The agriculture ministry has removed Aichi Prefecture’s Nishio Matcha tea from its list of geographically protected local specialty brand names so its producers can be given the freedom to try more efficient growing methods.
The removal of geographical indication (GI) protection, the first such delisting since the system was created in 2015, will allow producers of the green tea in the cities of Nishio and Anjo to abandon costly traditional cultivation methods.
The Nishio Tea Cooperative Association asked the ministry to cancel the GI protection so they can adopt production methods to make Nishio Matcha available to consumers at more affordable prices, such as around ¥1,000 per kilogram, which is less than one-third of what it can currently cost. Due to the high prices, sales of the tea have been sluggish.
According to the ministry, about 90 brands, including Kobe beef from Hyogo Prefecture, carry the GI designation.
The government’s brand protection system has also led to some conflict between producers.
In 2017, the protection was given to Hatcho miso paste produced by members of the Aichi Miso Tamari Shoyu Cooperative Society in Nagoya.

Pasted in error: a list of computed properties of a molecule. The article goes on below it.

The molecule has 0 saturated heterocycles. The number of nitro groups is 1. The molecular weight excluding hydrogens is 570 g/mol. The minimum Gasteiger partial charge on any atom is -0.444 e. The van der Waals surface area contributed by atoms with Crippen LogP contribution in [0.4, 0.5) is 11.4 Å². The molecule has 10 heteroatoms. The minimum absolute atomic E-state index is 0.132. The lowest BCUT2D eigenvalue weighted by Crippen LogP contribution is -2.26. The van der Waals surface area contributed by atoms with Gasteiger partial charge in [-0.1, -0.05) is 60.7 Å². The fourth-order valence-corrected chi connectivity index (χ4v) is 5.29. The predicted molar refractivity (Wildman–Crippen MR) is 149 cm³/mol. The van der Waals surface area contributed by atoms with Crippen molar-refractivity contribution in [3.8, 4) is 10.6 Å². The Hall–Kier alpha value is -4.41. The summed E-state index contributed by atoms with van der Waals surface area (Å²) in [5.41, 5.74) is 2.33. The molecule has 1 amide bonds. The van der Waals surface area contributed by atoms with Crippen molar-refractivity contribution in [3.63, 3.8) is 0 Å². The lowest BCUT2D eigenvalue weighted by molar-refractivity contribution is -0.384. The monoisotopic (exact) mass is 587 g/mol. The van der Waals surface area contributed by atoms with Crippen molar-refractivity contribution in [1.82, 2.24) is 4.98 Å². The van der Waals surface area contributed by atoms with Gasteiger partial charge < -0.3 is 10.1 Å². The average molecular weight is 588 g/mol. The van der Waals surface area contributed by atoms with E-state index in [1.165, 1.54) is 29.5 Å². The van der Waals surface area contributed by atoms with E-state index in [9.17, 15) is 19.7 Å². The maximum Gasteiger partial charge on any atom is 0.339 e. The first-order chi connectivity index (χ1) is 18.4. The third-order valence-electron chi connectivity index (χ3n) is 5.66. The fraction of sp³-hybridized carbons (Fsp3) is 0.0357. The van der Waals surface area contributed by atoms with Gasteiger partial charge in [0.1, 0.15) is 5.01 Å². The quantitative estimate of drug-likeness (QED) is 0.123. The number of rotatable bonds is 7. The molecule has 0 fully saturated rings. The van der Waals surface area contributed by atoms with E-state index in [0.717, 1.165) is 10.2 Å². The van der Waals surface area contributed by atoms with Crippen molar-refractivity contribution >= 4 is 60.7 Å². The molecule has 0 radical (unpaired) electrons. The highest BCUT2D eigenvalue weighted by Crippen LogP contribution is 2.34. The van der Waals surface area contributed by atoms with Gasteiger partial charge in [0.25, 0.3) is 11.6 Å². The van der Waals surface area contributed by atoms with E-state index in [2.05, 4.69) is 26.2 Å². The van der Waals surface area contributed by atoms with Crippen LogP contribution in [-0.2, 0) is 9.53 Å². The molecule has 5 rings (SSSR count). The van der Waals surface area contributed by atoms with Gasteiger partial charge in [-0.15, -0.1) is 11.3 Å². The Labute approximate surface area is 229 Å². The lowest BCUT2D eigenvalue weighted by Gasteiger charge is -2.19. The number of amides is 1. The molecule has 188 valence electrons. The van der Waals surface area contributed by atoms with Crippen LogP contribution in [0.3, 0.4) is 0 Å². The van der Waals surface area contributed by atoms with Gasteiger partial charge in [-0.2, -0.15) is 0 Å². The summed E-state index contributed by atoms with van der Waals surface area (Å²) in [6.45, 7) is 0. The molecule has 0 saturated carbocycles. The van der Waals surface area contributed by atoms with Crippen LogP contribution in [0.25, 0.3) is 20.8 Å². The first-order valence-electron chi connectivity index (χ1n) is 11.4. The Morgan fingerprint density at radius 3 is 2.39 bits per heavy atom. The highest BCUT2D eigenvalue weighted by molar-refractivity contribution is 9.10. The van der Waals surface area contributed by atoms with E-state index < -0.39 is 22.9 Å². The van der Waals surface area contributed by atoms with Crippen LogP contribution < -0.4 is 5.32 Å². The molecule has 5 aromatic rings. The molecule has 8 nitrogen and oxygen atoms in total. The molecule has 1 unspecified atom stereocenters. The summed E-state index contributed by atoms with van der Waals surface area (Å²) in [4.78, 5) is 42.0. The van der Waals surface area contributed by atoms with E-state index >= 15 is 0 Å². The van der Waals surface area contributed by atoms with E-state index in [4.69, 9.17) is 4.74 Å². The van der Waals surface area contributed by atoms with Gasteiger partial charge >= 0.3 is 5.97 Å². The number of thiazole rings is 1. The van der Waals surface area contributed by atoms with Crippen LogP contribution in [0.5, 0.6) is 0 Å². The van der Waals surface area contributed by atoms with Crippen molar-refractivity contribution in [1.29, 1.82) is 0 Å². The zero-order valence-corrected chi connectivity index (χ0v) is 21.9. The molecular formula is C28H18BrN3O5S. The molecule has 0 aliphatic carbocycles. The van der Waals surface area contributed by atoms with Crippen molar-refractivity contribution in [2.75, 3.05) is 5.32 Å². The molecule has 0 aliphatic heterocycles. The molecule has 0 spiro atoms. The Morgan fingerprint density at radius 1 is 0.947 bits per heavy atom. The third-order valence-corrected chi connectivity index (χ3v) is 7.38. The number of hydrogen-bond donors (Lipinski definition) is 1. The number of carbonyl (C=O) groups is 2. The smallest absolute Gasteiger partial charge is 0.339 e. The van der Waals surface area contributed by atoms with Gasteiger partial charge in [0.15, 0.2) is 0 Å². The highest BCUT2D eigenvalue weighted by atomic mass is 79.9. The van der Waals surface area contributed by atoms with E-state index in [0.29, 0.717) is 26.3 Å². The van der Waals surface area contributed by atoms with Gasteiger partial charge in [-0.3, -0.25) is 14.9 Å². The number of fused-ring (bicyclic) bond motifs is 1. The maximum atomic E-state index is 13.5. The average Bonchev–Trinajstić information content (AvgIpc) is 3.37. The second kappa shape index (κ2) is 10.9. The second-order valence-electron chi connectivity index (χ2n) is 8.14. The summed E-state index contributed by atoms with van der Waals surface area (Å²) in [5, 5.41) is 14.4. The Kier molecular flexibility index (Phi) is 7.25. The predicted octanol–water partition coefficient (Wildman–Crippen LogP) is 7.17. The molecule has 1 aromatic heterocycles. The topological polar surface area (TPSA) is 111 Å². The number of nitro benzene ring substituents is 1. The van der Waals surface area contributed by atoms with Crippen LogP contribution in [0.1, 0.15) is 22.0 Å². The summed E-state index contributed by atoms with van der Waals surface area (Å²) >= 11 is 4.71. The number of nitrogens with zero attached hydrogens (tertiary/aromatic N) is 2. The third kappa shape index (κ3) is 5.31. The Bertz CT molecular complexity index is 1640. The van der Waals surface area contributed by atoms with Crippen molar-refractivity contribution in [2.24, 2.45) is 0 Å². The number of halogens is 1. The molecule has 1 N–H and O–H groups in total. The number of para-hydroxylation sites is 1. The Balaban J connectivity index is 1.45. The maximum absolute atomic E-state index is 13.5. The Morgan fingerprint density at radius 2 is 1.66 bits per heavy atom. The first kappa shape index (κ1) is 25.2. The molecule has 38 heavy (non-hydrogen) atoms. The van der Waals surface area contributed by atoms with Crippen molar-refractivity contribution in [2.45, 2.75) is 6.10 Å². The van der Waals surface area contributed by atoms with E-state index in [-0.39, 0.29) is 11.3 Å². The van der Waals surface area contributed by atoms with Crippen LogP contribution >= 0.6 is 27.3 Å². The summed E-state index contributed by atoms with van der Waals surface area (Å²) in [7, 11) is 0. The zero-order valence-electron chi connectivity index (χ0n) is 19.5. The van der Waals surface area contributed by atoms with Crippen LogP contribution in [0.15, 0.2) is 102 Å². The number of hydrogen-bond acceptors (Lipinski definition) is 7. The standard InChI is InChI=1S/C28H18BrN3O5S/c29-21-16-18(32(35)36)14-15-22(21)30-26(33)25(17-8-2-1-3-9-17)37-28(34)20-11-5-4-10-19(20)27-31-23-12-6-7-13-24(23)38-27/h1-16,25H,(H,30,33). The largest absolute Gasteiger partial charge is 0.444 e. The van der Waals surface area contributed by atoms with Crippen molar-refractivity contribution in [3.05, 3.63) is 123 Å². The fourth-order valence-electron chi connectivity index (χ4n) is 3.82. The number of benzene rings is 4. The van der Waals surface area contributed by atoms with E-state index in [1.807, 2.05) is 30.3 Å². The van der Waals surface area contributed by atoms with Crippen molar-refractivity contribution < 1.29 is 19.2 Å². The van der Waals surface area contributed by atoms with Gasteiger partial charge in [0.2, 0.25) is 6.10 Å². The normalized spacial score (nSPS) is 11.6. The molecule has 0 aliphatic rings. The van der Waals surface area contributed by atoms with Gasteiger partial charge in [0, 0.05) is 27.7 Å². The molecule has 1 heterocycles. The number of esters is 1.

A Hatcho miso cooperative in Okazaki, Aichi Prefecture, applied for the protection. The Okazaki group, comprising two long-established makers, demanded that only miso paste made in the city be recognized as Hatcho miso. But the ministry granted the designation to the Nagoya group, which included miso producers across the prefecture.
The Okazai cooperative filed a complaint with the ministry against the decision. A third-party panel in the internal affairs ministry has since told the farm ministry that the decision was not appropriate.
The agricultural ministry plans to ask experts to draw up a proposal on how to respond to the complaint by this summer.
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